Moretti, a professor in the humanities and founder of the Literary Lab at Stanford University, pointed out that we study only a minuscule sampling of literary texts from a relatively narrow part of the world. He proposed a "distant" perspective, which initially meant tracking the birth and trajectory of the novel around the world. Since then, his work has drawn on quantitative methods, and the term "distant reading" has come to designate the general drift toward Big Data and "machine reading."
Williams works his way to a conclusion by noting that political criticism was not simply a product of the 60s, but is in fact deeply embedded in criticism.
Indeed, the embrace of politics in academic criticism stems not from the 1960s but the 1930s. In "Thoughts on Being Bibliographed" (1944), Edmund Wilson, often taken as an exemplar of the public intellectual, recalled that after magazines dried up during the Great Depression, critics migrated from journalism to campuses, resulting in "the curious phenomenon—which would have been quite inconceivable in my college days—of young men teaching English or French at the most venerable schools and universities at the same time that they hold radical political opinions and write for ‘advanced’ magazines."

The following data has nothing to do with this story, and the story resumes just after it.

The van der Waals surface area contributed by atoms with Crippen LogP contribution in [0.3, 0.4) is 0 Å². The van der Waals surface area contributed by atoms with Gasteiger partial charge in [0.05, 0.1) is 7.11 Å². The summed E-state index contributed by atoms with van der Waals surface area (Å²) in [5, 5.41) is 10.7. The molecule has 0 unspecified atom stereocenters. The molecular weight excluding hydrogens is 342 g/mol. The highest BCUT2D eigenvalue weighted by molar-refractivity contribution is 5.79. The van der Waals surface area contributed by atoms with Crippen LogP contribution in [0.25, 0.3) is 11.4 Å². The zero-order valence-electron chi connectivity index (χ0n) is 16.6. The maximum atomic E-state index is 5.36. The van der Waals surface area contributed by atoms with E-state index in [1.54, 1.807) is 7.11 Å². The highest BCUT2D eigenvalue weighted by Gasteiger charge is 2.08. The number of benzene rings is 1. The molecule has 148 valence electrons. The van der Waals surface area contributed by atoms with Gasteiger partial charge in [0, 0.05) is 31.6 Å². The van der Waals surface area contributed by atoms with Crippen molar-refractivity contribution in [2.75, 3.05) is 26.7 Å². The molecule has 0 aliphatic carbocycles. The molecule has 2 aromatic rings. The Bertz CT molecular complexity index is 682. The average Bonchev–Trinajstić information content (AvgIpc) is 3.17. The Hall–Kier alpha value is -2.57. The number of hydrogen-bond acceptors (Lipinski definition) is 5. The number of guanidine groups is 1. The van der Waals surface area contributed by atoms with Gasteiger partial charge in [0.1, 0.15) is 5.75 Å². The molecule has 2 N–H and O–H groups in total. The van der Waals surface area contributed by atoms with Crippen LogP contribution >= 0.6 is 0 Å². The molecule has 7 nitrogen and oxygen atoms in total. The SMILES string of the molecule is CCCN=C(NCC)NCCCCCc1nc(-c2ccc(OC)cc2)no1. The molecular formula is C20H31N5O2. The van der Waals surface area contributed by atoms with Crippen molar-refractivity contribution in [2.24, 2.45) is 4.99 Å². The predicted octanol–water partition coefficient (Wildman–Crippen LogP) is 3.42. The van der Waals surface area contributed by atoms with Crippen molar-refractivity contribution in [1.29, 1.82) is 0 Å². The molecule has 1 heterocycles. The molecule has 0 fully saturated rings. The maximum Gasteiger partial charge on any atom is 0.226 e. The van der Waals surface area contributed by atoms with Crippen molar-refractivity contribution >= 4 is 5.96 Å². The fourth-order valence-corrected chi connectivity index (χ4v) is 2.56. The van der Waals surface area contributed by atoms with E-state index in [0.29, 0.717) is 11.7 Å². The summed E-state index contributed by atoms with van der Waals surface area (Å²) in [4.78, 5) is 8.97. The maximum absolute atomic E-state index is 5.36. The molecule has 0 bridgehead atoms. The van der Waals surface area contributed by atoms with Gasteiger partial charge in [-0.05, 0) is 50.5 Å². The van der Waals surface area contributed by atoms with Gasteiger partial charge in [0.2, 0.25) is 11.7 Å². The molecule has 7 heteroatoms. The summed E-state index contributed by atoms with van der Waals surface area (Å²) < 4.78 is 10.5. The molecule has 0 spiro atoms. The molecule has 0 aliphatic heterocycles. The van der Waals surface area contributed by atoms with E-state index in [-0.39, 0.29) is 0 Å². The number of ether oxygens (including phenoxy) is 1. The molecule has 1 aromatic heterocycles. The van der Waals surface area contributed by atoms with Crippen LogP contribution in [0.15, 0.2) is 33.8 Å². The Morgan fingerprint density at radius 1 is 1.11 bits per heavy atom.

"That created a tension in academic literary studies," he continues, a tension that had been resolved in favor of criticism by the mid-1950s. Are we now witnessing another swing of the pendulum with a new generation of scholars? He doesn't know, though he hopes that criticism won't be thrown entirely under the bus.

I don't know either. But I have a somewhat different view of the current state of intellectual affairs. Surface reading, by all means, but, from what I've seen, the surface readers have a thing or two to learn about literary surfaces, and the distant readers have their own schooling to attend to.

I've got quite a bit to say on this general topic, much of it collected under the headings reading and description, though not everything under those headings is relevant. It seems that things are in flux, and aren't going to settle down any time soon. It's going to take an intellectual generation for this to shake out.